GENPLOT and RUMP Documentation


Welcome to the HTML based documentation for GENPLOT and RUMP. It is hoped that this new documentation format will improve our ability to keep the documentation somewhat up to date with the rapidly changing code, as well as provide a more powerful source of information for the end user. The advent of HTML browsers on a wide variety of machine architectures (UNIX, OS/2, Windoze) has dramatically reduced the difficulty of producing comprehensive on-line documentation. The hard-copy manual used to serve this purpose, but a separate on-line documentation database was also needed for quick reference. Either one or the other was inevitably behind and recently the activation barrier to revising the entire 300+ page manual to version 2.0 was so formidable as to be unlikely.

Requirements:

The documentation, including the document you see now, uses frames to simultaneously display a table of contents and a specific documentation section. The pages themselves are developed as pure text (nice EMACS like editor) under OS/2 and tested on the Netscape 2.0 browser for OS/2. The OS/2 WebExplorer does not support frames and therefore cannot display this documentation at all (even this text). A browser from the Evil Empire (TM) will probably work (3.0 is said to handle frames) but this has not been tested by CGS.

HTML Sources:

The temporary address for accessing the latest development documentation is http://www.mse.cornell.edu/cgs. More likely though, you will be accessing the documentation from a local copy on your hard disk. A compressed copy of the latest documentation will be available by FTP from various sources. Once unpacked into the documentation sub-directory (normally /cgs/doc), it is accessed by a URL of the form file:///g:/cgs/doc/index.htm (on a PC).

Documentation commentary

Some form of HTML based documentation will likely replace the hard copy manual entirely, assuming that it continues to prove as useful as initial impressions suggest. The addition of hyperlinks, combined with the ability to incorporate essentially unlimited text and graphics, leaves only three problem areas; portability (can't carry the manual to the beach on Saturday), the lack of the comfort which arises from the "feel" of real paper, and the difficulty of working with equations (which better be resolved soon). However, it is really the users who have the final say. If you disagree, let me know. This is my first experiment in fully electronic publishing.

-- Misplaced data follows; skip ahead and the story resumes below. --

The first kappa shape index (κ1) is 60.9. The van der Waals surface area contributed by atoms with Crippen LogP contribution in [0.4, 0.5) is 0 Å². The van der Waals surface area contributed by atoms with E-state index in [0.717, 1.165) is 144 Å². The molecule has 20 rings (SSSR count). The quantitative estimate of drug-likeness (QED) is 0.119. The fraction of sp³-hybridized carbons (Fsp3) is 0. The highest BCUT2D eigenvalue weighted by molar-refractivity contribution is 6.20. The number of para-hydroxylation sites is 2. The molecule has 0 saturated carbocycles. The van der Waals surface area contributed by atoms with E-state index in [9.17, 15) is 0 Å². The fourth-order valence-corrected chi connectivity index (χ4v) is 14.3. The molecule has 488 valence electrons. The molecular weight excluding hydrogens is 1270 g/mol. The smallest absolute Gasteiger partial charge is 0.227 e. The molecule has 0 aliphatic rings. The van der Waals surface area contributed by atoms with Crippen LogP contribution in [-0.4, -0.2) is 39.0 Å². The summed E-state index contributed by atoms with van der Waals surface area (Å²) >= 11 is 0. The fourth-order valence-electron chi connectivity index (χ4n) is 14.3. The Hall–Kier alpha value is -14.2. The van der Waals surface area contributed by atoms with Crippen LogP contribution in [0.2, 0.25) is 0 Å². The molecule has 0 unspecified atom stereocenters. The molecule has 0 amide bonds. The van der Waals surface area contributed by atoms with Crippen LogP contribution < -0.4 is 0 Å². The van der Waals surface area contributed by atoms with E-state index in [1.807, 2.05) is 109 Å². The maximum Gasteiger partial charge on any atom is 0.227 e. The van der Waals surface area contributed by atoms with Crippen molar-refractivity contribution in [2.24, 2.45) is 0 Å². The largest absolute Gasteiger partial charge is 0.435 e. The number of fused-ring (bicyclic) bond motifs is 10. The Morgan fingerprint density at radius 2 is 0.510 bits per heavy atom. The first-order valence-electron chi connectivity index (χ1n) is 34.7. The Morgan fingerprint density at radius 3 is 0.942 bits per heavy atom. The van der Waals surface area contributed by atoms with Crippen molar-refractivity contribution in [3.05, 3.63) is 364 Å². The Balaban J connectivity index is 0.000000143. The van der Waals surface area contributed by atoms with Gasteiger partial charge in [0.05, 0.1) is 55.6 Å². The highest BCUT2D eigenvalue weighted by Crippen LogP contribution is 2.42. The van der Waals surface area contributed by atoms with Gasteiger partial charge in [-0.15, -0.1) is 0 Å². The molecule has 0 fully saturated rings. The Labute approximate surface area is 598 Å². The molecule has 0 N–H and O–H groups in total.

The layout of the HTML manual very much parallels the old hard copy manual. A table of contents remains always on the left and divides the manual into block segments; each segment is further expanded when it is opened providing at least one further level of indexing.

Each "page" of the document corresponds roughly to a chapter of the manual; chapters are internally marked to provide rapid access to specific commands. This relatively large granularity was chosen specifically to mimic a book. I often find myself wanting to "browse" a manual looking for a related command or just to see what is possible with a program. This granularity provides this ability by keeping related commands on a single HTML document - no need to go back and forth between half a dozen different pages.

There is one major disadvantage to this approach. Current bookmarking in Netscape Navigator does not handle frames well and only the major divisions can be physically marked. However, since no command is more than two levels down, this hopefully will not be a major frustration.


Last modified: November 3, 1996
Michael O. Thompson (mot1@cornell.edu)